Windy Nook Primitive Methodist Society, Gateshead

Windy Nook PM Chapel, Gateshead
Bede Circuit Archive Collections

Jeremiah Gilbert’s diary extracts make fascinating reading if only to see how much ground was covered by these early Primitive Methodist travelling preachers every day. In 1838, M Lupton walked 9 miles from South Shields (after having conducted 3 services that day) to Galloping Green Road chapel at Ayton Banks then preached a one and a half hour sermon in the morning. He then walked 5 miles to Chester le Street for the afternoon mission service and on to Waldridge Fell for the 6pm service. The following morning he was at Ferryhill. Phew!

Gilbert’s diary makes mention of Windy Nook only once but I am certain that this was not their first visit to the village. On 21st September 1823, he records “I was at a camp meeting at Windy Nook near Newcastle on Tyne. We had brothers Baker, Wallace, Bagshaw, Haw and Cawthorne; a few got saved and others deeply wounded in spirit. Brother Wallace preached near the camp-ground the following evening….”

We know from Circuit records that the first visit of a Primitive Methodist preacher to the area had taken place in January of 1821 and that such was the enormous response from the public that more preachers were sent out by the Hutton Rudby Circuit to places all over the northeast. The Society at Windy Nook however was not created until around 1838 – we cannot be certain of the date as there are no surviving documents other than some vague Circuit records. Preaching services were held in one of the members’ cottages and were irregular until June 1862 when preachers from Nelson Street Chapel in Gateshead began “revival services”. Membership of the chapel grew considerably after this and so did the Sunday School which began on 22 December 1862.

Following the 1863 Camp Meeting, the Society began soliciting subscriptions for a new chapel and on Tuesday 8th September, 300 people gathered in the afternoon to witness the foundation stone-laying in Albion Street. The service, conducted by the Rev. John Hallam, included speeches and a couple of hymns from the singers (as the choir was known) then everyone went to the Mechanics Institute on Stone Street for tea.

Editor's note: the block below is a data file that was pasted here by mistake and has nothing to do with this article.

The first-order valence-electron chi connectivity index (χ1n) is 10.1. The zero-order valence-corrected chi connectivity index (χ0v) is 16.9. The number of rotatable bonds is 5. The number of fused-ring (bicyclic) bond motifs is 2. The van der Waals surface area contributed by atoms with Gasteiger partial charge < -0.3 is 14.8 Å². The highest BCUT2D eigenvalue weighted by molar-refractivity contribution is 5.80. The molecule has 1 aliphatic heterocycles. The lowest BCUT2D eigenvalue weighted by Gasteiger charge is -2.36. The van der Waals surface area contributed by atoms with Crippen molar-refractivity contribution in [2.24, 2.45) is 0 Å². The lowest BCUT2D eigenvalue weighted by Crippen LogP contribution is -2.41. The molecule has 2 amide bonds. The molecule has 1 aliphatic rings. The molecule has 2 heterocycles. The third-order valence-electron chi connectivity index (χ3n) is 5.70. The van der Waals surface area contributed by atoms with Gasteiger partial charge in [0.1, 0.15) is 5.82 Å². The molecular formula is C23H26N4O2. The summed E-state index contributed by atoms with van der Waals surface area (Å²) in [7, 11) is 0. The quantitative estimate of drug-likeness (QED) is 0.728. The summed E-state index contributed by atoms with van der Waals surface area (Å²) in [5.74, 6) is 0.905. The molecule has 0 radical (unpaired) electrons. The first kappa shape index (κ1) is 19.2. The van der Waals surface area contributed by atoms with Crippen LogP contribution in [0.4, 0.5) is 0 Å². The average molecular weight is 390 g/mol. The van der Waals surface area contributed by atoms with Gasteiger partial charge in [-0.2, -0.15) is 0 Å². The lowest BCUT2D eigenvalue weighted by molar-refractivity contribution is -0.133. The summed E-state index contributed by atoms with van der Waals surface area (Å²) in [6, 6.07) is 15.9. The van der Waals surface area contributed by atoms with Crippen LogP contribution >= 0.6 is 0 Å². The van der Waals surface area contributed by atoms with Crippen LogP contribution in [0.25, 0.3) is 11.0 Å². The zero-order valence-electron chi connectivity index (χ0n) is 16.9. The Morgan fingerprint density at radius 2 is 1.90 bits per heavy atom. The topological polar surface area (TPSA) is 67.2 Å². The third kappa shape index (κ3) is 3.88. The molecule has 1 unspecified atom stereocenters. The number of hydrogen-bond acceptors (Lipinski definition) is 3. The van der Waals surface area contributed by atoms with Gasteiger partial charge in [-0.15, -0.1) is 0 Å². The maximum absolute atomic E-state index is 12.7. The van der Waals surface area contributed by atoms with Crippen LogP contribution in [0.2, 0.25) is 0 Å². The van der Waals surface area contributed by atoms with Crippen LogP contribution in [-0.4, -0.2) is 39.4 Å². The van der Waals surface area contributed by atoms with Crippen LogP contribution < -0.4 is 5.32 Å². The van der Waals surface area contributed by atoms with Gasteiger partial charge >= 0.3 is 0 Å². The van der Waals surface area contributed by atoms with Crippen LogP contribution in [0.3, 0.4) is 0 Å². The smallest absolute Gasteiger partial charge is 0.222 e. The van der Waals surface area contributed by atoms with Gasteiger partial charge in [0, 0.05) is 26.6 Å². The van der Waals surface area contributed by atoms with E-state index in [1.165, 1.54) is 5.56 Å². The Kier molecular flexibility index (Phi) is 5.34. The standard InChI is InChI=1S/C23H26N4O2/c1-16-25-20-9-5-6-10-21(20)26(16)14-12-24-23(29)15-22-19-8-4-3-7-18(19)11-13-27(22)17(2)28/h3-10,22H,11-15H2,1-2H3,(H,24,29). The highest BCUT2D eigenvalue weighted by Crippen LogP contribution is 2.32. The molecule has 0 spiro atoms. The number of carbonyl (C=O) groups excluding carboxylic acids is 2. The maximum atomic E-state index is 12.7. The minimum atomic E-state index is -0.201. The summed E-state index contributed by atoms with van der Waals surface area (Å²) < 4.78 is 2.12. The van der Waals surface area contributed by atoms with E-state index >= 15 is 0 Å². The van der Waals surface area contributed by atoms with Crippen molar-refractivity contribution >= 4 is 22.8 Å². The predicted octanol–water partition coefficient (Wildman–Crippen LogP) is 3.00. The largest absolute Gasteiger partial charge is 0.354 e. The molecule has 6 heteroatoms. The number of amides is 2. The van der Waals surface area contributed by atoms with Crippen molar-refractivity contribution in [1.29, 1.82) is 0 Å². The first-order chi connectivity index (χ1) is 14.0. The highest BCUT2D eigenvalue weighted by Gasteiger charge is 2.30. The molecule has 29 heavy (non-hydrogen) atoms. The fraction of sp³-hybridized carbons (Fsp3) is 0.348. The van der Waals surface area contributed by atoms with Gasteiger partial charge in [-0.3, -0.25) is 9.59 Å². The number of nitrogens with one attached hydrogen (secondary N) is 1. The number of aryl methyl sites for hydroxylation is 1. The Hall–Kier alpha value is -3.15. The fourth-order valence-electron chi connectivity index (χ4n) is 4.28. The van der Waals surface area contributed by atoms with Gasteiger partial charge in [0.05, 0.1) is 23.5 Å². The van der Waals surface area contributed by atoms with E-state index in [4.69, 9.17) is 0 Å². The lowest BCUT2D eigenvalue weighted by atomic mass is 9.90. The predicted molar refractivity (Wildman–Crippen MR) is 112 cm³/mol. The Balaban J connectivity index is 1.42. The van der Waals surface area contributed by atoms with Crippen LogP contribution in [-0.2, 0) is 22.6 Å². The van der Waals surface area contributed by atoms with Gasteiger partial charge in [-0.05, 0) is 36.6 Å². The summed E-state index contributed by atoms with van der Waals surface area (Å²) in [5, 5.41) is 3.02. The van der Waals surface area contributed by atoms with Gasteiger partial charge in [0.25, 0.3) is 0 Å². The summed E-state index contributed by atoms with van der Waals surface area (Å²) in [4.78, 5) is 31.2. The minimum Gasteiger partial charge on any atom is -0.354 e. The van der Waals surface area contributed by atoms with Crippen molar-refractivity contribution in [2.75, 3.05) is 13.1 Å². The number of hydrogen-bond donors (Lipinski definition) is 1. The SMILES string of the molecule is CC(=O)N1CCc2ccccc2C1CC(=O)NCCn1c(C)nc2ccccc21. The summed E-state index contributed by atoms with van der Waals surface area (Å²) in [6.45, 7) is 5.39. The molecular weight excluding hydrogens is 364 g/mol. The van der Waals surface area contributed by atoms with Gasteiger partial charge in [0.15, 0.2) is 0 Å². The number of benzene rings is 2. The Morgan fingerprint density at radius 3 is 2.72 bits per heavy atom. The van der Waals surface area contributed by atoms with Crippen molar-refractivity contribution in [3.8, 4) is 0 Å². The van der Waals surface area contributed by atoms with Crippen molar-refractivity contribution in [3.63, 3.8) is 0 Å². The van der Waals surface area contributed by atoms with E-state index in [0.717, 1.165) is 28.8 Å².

The church building was opened on Saturday 2nd April 1864 with an afternoon soiree again attended by about 300 people. The “Gateshead Observer”21 described the building as “..a neat edifice nearest to the Early English style of architecture” . The interior of the building consisted of a chapel and adjoining schoolroom capable of seating 300 persons, the schoolroom being divided from the chapel by way of folding doors. There was also a small vestry. The cost of the building had been £350 and with £200 collected on the day of opening, most of the debt was cleared very quickly.

The first Trustees at this time were: J R Patterson, Thomas Dixon, Joseph Maddison, Andrew Davidson, Matthew Robson, Thomas Armstrong, George W Honeyman and Surtees Newton. In 1867, these Trustees formed a Chapel Committee to assist in the management of its affairs and finances. From what were such promising beginnings, Windy Nook PM along with Felling, Carr’s Hill and Kibblesworth caused the Circuit the greatest worries with regards to finance. In 1871, Windy Nook held additional services and undertook more collections in the neighbourhood to try and balance their books and reduce the chapel debt. Bazaars and sales at chapels seem commonplace nowadays in Methodist Churches but the first one in the Gateshead PM Circuit to be given approval was at Windy Nook in 1877. There are no records surviving to show the success of this bazaar but by 1883 the chapel was debt free.

The Sunday School continued to grow and Sunday School Union Annual Reports show that in 1898 there were 30 teachers caring for 70 scholars. F R Pickles was the Secretary. This growth encouraged the Trustees to undertake extension work and in October 1906, the foundation stones for a new hall were laid. A large crowd was expected to attend so Felling PM Chapel was hired for the service and the customary tea which followed such events. Surplus funds after the hall opened were invested in the Co-Operative Bank and the Society joined the store in 1923 – their “divi” number was 1480.

There are no surviving Minutes relating to Windy Nook PM Chapel in the archives though the Minute Books from Albion Street were used by Stone Street, and little else known about the chapel. In June 1942, a vote for amalgamation with Stone Street chapel took place following national Methodist Union. This was all agreed to and the Albion Street premises were used primarily for youth work from March 1943 until its closure in 1960/61.



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